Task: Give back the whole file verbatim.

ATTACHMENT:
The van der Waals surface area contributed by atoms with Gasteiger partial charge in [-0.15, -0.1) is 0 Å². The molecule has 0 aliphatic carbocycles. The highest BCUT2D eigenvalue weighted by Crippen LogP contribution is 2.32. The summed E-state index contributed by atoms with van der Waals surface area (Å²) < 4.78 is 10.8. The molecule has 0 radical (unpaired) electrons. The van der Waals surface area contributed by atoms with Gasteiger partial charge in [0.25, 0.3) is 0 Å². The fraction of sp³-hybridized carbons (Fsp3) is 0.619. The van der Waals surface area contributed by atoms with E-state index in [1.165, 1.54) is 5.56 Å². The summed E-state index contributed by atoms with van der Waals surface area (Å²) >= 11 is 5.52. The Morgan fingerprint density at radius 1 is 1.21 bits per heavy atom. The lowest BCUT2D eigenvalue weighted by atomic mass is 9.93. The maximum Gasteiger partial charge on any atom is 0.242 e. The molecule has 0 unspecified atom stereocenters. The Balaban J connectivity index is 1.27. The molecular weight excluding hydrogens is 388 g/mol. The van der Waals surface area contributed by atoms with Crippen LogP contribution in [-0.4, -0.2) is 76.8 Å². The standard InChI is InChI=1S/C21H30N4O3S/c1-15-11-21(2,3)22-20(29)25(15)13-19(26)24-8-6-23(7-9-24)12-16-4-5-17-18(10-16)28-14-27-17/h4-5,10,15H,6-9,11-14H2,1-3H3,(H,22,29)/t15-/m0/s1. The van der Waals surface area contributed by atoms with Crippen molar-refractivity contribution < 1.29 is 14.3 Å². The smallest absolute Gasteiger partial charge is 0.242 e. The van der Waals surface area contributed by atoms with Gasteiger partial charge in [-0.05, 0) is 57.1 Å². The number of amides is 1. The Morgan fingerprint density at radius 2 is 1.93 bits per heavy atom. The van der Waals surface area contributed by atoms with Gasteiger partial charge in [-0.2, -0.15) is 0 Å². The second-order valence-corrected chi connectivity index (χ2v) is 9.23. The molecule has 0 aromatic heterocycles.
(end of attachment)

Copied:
The van der Waals surface area contributed by atoms with Gasteiger partial charge in [-0.15, -0.1) is 0 Å². The molecule has 0 aliphatic carbocycles. The highest BCUT2D eigenvalue weighted by Crippen LogP contribution is 2.32. The summed E-state index contributed by atoms with van der Waals surface area (Å²) < 4.78 is 10.8. The molecule has 0 radical (unpaired) electrons. The van der Waals surface area contributed by atoms with Gasteiger partial charge in [0.25, 0.3) is 0 Å². The fraction of sp³-hybridized carbons (Fsp3) is 0.619. The van der Waals surface area contributed by atoms with E-state index in [1.165, 1.54) is 5.56 Å². The summed E-state index contributed by atoms with van der Waals surface area (Å²) >= 11 is 5.52. The Morgan fingerprint density at radius 1 is 1.21 bits per heavy atom. The lowest BCUT2D eigenvalue weighted by atomic mass is 9.93. The maximum Gasteiger partial charge on any atom is 0.242 e. The molecule has 0 unspecified atom stereocenters. The Balaban J connectivity index is 1.27. The molecular weight excluding hydrogens is 388 g/mol. The van der Waals surface area contributed by atoms with Crippen LogP contribution in [-0.4, -0.2) is 76.8 Å². The standard InChI is InChI=1S/C21H30N4O3S/c1-15-11-21(2,3)22-20(29)25(15)13-19(26)24-8-6-23(7-9-24)12-16-4-5-17-18(10-16)28-14-27-17/h4-5,10,15H,6-9,11-14H2,1-3H3,(H,22,29)/t15-/m0/s1. The van der Waals surface area contributed by atoms with Crippen molar-refractivity contribution < 1.29 is 14.3 Å². The smallest absolute Gasteiger partial charge is 0.242 e. The van der Waals surface area contributed by atoms with Gasteiger partial charge in [-0.05, 0) is 57.1 Å². The number of amides is 1. The Morgan fingerprint density at radius 2 is 1.93 bits per heavy atom. The van der Waals surface area contributed by atoms with Gasteiger partial charge in [-0.2, -0.15) is 0 Å². The second-order valence-corrected chi connectivity index (χ2v) is 9.23. The molecule has 0 aromatic heterocycles.